Caveat: I had decided that for this challenge I’d go vegan, as I simply couldn’t face the thought of buying non organic animal product. For the sake of the souls at stake. I’ve now given in to some eggs though rather than buying the Lidl “free range” I have put my organic ones to the challenge, deducting the Lidl price from the total bill- if I truly was on the breadline I of course wouldn’t and perhaps would avoid eggs altogether. I have done the same with a cabbage and some garlic simply as I had some at home and don’t want these to go to waste.

Wish me good luck, and support me here:  http://uk.virginmoneygiving.com/fundraiser-web/fundraiser/showFundraiserProfilePage.action?userUrl=SaraHaglund

Reality and food poverty

2 November, 2016

Jeez Louise it’s been 6 years since I last felt the need to throw words out in the ether (or onto the web) in blog form. I’m not on my way back to start blogging with the same passion as before. No, rather consider this an interlude in my silence to talk about a problem that isn’t going away.

I’ve decided to partake in Foodcycle’s Breadline Challenge again this year, I learned so so much last time I did it and regret not talking more about it.

What I found last time around was that although I recognised that I eat very well I thought I could just switch off some luxuries to achieve this budget. Though tinned tomato based stews may be okay sustenance for a week, I swiftly realised that food is more than just food. It’s a reward, a comfort blanket, a way to socialise, a break to get out of the rain, a cup of coffee somewhere when you’re early for a meeting. Take away the food and you take away these things from a person’s life. Not to mention the inevitable slugglishness you get from eating just the bare basics.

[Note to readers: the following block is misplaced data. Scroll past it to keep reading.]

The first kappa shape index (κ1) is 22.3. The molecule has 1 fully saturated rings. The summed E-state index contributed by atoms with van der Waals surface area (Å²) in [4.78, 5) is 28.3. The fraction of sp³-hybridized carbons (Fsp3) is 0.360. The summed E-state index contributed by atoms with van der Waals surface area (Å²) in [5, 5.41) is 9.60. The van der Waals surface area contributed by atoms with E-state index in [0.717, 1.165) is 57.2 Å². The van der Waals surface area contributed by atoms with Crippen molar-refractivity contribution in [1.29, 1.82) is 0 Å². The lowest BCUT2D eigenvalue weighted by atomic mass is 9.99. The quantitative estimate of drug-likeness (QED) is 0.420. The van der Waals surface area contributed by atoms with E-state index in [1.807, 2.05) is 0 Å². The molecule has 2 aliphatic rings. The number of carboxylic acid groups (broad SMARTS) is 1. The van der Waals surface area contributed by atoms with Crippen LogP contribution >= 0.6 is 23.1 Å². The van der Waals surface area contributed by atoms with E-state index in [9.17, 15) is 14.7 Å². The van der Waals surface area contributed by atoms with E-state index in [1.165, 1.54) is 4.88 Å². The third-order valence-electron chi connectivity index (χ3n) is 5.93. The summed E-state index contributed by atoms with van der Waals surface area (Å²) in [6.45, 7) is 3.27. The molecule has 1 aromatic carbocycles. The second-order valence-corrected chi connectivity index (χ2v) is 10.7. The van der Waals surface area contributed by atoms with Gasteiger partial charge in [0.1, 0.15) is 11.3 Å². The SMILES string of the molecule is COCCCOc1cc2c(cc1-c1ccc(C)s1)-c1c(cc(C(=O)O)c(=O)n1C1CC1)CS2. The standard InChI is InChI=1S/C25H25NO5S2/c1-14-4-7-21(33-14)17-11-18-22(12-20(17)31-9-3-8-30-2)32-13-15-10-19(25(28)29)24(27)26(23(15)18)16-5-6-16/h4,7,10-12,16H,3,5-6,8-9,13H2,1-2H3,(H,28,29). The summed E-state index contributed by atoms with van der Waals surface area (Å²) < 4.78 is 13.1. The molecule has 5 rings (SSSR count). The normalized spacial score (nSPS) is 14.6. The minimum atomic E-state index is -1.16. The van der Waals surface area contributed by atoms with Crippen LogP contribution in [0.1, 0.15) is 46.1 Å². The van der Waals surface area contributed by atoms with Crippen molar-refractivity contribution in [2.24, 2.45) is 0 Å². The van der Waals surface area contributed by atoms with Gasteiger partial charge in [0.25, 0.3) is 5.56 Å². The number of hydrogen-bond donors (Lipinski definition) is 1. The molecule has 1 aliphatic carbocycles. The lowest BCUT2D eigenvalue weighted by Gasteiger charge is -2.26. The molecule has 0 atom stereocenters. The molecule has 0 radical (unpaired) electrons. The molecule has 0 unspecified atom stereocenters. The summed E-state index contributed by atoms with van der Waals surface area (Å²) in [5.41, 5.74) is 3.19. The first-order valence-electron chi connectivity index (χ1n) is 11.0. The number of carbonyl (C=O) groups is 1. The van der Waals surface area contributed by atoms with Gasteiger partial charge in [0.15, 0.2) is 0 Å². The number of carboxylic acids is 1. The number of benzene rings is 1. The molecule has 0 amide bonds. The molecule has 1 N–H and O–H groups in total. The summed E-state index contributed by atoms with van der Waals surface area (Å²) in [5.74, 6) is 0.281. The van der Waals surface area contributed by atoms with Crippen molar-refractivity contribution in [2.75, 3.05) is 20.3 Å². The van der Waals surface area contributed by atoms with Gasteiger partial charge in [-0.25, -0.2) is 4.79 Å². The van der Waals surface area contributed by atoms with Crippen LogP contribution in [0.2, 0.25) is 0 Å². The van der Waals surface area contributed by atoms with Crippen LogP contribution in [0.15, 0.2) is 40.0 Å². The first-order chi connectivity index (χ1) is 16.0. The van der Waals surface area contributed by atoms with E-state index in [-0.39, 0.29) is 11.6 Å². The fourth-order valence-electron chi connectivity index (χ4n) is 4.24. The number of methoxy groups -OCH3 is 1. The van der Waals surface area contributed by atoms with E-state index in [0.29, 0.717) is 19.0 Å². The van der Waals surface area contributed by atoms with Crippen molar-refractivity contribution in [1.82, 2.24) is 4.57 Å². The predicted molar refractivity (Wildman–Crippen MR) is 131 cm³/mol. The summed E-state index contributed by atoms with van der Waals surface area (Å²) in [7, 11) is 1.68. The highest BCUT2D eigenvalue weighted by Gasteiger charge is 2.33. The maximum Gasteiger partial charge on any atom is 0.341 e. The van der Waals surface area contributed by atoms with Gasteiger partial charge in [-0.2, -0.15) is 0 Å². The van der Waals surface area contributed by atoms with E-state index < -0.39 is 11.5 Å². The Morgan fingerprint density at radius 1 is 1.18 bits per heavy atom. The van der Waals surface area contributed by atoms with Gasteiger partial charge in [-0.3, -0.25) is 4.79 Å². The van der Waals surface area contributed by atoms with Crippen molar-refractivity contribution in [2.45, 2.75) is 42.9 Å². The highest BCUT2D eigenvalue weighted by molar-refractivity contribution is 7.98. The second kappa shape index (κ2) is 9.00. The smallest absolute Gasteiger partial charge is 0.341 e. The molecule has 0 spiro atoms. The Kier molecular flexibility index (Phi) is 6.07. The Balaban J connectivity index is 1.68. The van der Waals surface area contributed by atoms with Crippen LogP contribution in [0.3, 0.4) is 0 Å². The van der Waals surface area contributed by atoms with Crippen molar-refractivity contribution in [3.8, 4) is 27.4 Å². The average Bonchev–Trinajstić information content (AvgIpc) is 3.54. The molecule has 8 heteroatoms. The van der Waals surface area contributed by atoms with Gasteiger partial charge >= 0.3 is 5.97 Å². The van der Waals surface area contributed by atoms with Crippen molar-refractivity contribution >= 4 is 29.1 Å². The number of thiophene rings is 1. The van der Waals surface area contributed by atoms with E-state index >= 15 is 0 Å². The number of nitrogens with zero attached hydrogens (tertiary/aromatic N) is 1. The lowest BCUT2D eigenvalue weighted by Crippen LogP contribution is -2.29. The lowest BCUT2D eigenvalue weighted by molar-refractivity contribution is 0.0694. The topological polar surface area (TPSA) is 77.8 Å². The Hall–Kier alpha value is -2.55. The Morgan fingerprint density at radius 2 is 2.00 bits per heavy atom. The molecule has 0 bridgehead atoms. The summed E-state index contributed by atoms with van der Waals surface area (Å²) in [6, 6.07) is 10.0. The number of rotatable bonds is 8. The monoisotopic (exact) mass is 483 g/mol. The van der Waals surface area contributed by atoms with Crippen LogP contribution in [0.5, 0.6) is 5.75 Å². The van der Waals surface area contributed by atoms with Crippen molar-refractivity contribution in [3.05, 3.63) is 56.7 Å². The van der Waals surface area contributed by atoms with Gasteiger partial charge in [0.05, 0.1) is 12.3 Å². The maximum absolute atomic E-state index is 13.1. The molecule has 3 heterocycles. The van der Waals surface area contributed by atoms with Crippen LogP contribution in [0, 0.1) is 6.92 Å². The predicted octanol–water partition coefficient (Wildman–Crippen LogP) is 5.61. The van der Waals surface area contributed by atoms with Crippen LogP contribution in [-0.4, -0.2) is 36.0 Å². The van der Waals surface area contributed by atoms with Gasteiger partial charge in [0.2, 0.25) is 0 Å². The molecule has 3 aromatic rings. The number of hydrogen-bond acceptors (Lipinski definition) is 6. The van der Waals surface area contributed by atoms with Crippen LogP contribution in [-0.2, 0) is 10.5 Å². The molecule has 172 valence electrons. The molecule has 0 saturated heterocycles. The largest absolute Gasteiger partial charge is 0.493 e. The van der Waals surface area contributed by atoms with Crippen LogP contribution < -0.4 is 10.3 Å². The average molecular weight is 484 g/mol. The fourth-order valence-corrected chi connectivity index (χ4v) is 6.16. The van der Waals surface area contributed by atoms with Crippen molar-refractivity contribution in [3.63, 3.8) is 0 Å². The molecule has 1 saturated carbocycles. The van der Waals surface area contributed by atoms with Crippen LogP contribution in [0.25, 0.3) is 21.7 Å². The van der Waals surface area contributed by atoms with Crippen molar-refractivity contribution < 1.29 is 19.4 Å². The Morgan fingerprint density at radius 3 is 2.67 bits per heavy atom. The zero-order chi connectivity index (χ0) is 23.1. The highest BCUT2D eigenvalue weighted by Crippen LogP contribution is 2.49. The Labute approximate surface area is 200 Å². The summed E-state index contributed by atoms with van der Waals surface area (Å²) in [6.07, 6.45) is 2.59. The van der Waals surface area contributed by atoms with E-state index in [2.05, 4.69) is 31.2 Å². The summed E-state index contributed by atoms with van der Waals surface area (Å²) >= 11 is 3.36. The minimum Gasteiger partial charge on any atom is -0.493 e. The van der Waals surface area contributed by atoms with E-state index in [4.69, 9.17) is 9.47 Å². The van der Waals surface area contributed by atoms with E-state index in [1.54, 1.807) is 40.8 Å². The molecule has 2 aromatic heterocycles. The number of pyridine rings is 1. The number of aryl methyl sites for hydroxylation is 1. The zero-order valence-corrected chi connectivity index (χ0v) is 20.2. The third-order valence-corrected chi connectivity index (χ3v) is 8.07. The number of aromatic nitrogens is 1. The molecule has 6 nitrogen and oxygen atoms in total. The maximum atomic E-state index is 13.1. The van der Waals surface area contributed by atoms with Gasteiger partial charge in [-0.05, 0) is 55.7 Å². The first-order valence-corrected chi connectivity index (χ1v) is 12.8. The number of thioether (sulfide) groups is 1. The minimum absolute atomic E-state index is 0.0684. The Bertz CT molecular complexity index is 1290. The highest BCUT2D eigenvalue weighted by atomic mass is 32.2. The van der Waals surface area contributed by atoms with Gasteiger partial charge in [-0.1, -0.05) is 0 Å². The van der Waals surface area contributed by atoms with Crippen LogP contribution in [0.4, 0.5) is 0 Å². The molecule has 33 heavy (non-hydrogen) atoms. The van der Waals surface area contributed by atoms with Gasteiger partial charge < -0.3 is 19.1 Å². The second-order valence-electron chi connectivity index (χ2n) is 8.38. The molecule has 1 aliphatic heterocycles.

Jack Monroe says it better than I do and if you haven’t yet had a chance to see the portrayal of those who fall into our welfare cracks, make your way to the cinema soon .

Hence the revival of the blog, and the link here for your chance to help, too.

Back soon,


I’ll be back!

30 August, 2010

I’m now back in London, where it all began. The journeys have ended for now; it feels weird not having a timeframe anymore.